This week, a team of paleontologists announced the discovery of a major new cache of Triassic-age fossils. They aren’t quite as stoked as they should be, though, because the fossils lie on the western edge of the former Bears Ears National Monument—land that President Donald Trump recently stripped of its protected…
Bright and early Friday morning—6 a.m. MST, to be exact—what was once the Bears Ears National Monument will be open to those who want to mine it. They can arrive at the now-unprotected land to, literally, stake some claims.
When former President Barack Obama designated 1.35 million acres in Utah as the Bears Ears National Monument in December 2016, there’s no way he could have guessed Congress would be debating a reworked version of the monument’s lands just a year later. But the Trump administration’s attempt to rescind Bears Ears in…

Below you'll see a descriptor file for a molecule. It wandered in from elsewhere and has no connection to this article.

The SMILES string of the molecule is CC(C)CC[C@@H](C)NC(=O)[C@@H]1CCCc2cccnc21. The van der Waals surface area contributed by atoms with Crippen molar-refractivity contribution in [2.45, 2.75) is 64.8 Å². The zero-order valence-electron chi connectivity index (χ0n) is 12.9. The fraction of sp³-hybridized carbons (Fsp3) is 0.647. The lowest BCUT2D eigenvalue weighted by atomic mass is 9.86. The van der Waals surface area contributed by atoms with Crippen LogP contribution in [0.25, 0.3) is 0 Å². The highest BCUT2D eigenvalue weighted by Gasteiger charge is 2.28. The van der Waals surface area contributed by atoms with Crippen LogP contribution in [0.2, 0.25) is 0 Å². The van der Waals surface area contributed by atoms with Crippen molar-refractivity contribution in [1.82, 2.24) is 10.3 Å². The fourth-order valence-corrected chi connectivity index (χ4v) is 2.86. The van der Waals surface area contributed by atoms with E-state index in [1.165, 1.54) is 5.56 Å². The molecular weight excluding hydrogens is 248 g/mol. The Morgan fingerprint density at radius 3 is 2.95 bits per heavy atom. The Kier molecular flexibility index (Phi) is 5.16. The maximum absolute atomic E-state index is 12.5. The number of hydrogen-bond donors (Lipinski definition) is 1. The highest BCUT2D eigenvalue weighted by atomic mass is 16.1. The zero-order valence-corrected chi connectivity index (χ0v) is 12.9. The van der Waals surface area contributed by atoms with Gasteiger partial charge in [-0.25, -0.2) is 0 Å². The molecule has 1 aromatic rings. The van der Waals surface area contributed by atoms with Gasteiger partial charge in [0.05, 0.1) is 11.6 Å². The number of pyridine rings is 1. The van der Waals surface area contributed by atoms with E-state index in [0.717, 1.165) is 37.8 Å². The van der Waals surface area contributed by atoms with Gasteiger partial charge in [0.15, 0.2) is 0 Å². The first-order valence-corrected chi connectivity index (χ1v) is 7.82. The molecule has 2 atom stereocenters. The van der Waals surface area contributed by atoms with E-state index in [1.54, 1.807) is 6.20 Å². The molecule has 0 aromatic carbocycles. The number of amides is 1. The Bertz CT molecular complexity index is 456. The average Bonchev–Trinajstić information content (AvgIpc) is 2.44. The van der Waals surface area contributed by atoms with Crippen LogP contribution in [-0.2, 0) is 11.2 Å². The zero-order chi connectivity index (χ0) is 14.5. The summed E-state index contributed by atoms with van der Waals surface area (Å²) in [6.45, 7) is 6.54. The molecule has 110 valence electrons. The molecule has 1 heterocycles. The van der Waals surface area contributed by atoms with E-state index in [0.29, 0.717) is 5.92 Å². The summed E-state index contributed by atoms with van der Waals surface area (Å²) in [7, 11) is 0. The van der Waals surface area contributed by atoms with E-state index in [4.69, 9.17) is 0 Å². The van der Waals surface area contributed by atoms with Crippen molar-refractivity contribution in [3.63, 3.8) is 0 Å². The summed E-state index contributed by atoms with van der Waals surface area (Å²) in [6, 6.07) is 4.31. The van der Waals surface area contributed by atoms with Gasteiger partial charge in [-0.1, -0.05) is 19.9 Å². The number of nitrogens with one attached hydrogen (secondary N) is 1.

Native American tribes, outdoors associations, and everyone else who does not want to see America’s national monuments shrunk found an unlikely ally this week: folks who study dinosaurs.
The legal battle to protect the Bears Ears National Monument has begun.
Information trickled out about President Trump’s decision to shrink Bears Ears National Monument for weeks. On Monday, that trickle turned into a flash flood.
Utah Sen. Orrin Hatch’s office has been slowly trickling out details on the future of the Bears Ears National Monument. Central and Eastern Utah Director Ron Dean, who works underneath Hatch, told a commission in a meeting Tuesday he expects the monument’s 1.35 million acres to shrink to 100,000 to 300,000 acres.
The Bears Ears National Monument tracks 1.35 million acres across Utah’s vast and rocky landscape. It’s a sacred place for nearby tribal communities like the Navajo Nation or Hopi Tribe. Many originated on this land.